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Color in American History: An Essay

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Did they enjoy this, those honorary ancestors
Of ours, whom we may not speak of as Indians now,
But, rather, as Native Americans? Did they, that is,
Have the opportunity to take in such views?
For there were no roads then, slicing through
The hills, opening vistas like this. Astonishing!
Unless, perhaps, they were upon the Delaware,
A kind of road itself. But, otherwise, would not
The land itself have been an inconvenience,
The changing leaves an oracle of cruelties
To come and not, as for the tourists on a bus,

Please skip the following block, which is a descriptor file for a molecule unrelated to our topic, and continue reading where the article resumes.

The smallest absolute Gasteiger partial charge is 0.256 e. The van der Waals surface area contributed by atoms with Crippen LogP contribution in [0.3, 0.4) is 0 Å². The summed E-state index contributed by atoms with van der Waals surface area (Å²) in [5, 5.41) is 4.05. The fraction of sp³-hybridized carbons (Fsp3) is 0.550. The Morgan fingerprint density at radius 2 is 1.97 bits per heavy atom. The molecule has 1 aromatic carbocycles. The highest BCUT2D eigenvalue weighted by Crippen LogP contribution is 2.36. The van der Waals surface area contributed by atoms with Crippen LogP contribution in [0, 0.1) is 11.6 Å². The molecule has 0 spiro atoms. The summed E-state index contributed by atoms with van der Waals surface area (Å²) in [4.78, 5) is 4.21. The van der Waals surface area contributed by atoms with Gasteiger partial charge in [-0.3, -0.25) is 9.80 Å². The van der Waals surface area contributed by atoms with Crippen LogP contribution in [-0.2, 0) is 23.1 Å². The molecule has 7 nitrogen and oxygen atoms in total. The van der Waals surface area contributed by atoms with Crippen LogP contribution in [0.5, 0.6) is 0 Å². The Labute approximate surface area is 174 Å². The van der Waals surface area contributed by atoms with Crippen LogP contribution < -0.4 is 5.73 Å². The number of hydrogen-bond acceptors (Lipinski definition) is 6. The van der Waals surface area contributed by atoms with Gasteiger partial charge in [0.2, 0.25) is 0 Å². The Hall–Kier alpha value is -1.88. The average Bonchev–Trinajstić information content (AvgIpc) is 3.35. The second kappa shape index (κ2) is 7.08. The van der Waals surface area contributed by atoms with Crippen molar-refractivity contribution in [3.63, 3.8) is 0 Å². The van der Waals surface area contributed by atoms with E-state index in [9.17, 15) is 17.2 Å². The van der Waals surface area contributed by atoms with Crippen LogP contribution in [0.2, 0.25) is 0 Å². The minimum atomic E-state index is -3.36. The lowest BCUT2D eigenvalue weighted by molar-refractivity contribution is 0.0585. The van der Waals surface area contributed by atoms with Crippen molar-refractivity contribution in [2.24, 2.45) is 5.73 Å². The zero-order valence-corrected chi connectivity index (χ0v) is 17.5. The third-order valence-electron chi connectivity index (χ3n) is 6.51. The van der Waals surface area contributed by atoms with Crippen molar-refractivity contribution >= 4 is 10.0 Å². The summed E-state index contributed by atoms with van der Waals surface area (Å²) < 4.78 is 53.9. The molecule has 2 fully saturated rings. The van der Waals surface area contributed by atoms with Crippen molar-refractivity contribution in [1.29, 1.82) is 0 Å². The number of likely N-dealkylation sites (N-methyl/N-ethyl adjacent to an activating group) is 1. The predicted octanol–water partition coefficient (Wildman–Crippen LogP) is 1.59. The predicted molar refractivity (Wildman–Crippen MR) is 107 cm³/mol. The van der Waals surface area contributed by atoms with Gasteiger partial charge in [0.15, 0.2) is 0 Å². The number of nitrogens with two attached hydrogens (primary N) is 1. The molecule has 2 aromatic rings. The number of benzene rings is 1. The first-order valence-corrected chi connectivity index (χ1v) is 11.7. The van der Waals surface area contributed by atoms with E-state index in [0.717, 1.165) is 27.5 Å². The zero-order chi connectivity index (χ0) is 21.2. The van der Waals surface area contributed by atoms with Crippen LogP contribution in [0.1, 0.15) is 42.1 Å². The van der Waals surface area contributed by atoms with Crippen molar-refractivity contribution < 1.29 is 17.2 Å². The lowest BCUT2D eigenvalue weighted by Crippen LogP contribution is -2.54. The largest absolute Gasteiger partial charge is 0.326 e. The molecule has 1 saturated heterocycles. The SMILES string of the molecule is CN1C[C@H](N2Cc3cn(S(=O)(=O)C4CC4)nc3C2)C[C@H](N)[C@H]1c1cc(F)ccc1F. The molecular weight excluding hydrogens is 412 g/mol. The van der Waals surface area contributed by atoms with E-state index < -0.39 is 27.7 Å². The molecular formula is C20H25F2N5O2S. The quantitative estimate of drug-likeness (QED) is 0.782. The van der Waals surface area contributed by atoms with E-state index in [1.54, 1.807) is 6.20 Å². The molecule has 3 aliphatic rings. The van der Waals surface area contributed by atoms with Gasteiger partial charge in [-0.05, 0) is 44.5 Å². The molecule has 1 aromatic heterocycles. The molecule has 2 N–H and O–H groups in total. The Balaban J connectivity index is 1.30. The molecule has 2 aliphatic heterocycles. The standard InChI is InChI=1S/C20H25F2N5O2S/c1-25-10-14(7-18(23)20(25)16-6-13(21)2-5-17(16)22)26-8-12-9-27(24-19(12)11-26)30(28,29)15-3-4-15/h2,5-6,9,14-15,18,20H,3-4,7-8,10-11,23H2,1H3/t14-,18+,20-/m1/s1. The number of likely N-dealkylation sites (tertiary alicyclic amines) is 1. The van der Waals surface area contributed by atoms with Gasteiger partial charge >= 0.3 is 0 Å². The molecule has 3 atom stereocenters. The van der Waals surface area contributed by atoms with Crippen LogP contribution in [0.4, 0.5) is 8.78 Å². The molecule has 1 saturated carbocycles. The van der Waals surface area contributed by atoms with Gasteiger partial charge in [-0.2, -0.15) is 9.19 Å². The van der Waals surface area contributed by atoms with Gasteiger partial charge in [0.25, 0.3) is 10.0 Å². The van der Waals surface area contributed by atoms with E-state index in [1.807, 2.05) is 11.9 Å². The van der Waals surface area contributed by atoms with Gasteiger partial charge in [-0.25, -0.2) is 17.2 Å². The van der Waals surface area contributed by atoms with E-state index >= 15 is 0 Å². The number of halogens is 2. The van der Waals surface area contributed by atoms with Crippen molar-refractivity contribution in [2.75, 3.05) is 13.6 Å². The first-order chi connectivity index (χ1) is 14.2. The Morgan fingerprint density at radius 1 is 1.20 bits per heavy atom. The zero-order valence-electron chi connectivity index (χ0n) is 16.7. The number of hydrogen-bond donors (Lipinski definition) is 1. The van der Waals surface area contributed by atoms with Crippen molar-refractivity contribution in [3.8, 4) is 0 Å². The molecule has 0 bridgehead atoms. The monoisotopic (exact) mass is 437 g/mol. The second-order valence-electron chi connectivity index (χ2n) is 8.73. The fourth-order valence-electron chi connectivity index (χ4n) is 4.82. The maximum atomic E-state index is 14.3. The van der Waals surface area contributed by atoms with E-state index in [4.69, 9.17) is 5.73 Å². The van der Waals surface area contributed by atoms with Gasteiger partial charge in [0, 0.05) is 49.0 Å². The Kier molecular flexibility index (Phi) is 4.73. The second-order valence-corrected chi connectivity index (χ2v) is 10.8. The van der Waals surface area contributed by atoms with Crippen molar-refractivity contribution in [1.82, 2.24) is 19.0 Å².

A postcard to sweep up at a glance and then
Go home to the similar view they own—
One stately maple, or two, intensely orange?
Only the birds, may be, might have known
These colors, the sudden shift of gears from green
To ocher, umber, brightest yellow, deepest red,
The colors of the gleeful dead. For birds can fly
Above the trees and see what we see from a bus.
But is there gladness in their flight? Might it
Not as well be night? And Indians (forgive the word),
Did they delight more than a bird? Were there
Esthetes then as now, before the ax,
The ox, the plow? I must believe there were—
And why? Because they traded all Manhattan
For a handful of ceramic beads. They knew,
As we, that a glint of pure bright blue
Is worth a whole October day, or two.

Source: Poetry

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This poem originally appeared in the September 2000 issue of Poetry magazine

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Color in American History: An Essay

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